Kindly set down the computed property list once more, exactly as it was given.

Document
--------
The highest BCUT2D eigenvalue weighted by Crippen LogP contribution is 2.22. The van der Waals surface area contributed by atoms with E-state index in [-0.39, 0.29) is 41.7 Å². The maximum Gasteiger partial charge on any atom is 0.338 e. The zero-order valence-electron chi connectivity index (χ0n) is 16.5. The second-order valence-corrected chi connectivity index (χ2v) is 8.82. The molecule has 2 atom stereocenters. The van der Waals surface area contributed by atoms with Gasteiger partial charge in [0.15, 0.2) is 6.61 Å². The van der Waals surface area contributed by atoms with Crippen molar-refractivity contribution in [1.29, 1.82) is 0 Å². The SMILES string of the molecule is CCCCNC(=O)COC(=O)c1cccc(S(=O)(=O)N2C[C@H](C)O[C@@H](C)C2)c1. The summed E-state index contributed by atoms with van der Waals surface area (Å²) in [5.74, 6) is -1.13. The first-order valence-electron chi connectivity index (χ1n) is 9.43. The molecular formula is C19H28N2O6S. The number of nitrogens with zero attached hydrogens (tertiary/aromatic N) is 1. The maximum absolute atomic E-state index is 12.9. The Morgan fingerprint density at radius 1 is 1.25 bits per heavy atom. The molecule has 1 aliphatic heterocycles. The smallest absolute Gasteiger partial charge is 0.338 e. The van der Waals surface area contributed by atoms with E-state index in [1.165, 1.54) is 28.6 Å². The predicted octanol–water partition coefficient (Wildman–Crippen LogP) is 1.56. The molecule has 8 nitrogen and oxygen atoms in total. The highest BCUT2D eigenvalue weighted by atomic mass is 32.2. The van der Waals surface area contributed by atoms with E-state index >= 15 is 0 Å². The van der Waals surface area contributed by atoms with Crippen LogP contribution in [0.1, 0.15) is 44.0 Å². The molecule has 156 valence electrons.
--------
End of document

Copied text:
The highest BCUT2D eigenvalue weighted by Crippen LogP contribution is 2.22. The van der Waals surface area contributed by atoms with E-state index in [-0.39, 0.29) is 41.7 Å². The maximum Gasteiger partial charge on any atom is 0.338 e. The zero-order valence-electron chi connectivity index (χ0n) is 16.5. The second-order valence-corrected chi connectivity index (χ2v) is 8.82. The molecule has 2 atom stereocenters. The van der Waals surface area contributed by atoms with Gasteiger partial charge in [0.15, 0.2) is 6.61 Å². The van der Waals surface area contributed by atoms with Crippen molar-refractivity contribution in [1.29, 1.82) is 0 Å². The SMILES string of the molecule is CCCCNC(=O)COC(=O)c1cccc(S(=O)(=O)N2C[C@H](C)O[C@@H](C)C2)c1. The summed E-state index contributed by atoms with van der Waals surface area (Å²) in [5.74, 6) is -1.13. The first-order valence-electron chi connectivity index (χ1n) is 9.43. The molecular formula is C19H28N2O6S. The number of nitrogens with zero attached hydrogens (tertiary/aromatic N) is 1. The maximum absolute atomic E-state index is 12.9. The Morgan fingerprint density at radius 1 is 1.25 bits per heavy atom. The molecule has 1 aliphatic heterocycles. The smallest absolute Gasteiger partial charge is 0.338 e. The van der Waals surface area contributed by atoms with E-state index in [1.165, 1.54) is 28.6 Å². The predicted octanol–water partition coefficient (Wildman–Crippen LogP) is 1.56. The molecule has 8 nitrogen and oxygen atoms in total. The highest BCUT2D eigenvalue weighted by atomic mass is 32.2. The van der Waals surface area contributed by atoms with E-state index >= 15 is 0 Å². The van der Waals surface area contributed by atoms with Crippen LogP contribution in [0.1, 0.15) is 44.0 Å². The molecule has 156 valence electrons.